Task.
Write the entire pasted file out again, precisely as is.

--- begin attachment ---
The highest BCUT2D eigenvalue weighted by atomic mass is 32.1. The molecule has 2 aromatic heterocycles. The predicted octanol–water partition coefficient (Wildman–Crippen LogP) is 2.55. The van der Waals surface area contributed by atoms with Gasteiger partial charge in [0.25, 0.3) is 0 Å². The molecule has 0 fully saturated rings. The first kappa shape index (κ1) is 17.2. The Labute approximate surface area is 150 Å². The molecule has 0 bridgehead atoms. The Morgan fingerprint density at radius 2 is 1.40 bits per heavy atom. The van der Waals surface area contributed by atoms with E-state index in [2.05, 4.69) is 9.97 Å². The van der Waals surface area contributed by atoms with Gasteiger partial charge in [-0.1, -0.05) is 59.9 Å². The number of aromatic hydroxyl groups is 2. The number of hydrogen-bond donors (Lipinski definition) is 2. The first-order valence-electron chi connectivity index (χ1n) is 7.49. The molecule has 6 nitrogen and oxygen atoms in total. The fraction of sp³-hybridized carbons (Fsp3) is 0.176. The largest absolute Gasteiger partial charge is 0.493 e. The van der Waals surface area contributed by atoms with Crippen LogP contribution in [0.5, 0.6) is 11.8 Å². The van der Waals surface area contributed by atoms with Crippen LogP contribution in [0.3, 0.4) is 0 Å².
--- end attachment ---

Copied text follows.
The highest BCUT2D eigenvalue weighted by atomic mass is 32.1. The molecule has 2 aromatic heterocycles. The predicted octanol–water partition coefficient (Wildman–Crippen LogP) is 2.55. The van der Waals surface area contributed by atoms with Gasteiger partial charge in [0.25, 0.3) is 0 Å². The molecule has 0 fully saturated rings. The first kappa shape index (κ1) is 17.2. The Labute approximate surface area is 150 Å². The molecule has 0 bridgehead atoms. The Morgan fingerprint density at radius 2 is 1.40 bits per heavy atom. The van der Waals surface area contributed by atoms with E-state index in [2.05, 4.69) is 9.97 Å². The van der Waals surface area contributed by atoms with Gasteiger partial charge in [-0.1, -0.05) is 59.9 Å². The number of aromatic hydroxyl groups is 2. The number of hydrogen-bond donors (Lipinski definition) is 2. The first-order valence-electron chi connectivity index (χ1n) is 7.49. The molecule has 6 nitrogen and oxygen atoms in total. The fraction of sp³-hybridized carbons (Fsp3) is 0.176. The largest absolute Gasteiger partial charge is 0.493 e. The van der Waals surface area contributed by atoms with Crippen LogP contribution in [0.5, 0.6) is 11.8 Å². The van der Waals surface area contributed by atoms with Crippen LogP contribution in [0.3, 0.4) is 0 Å².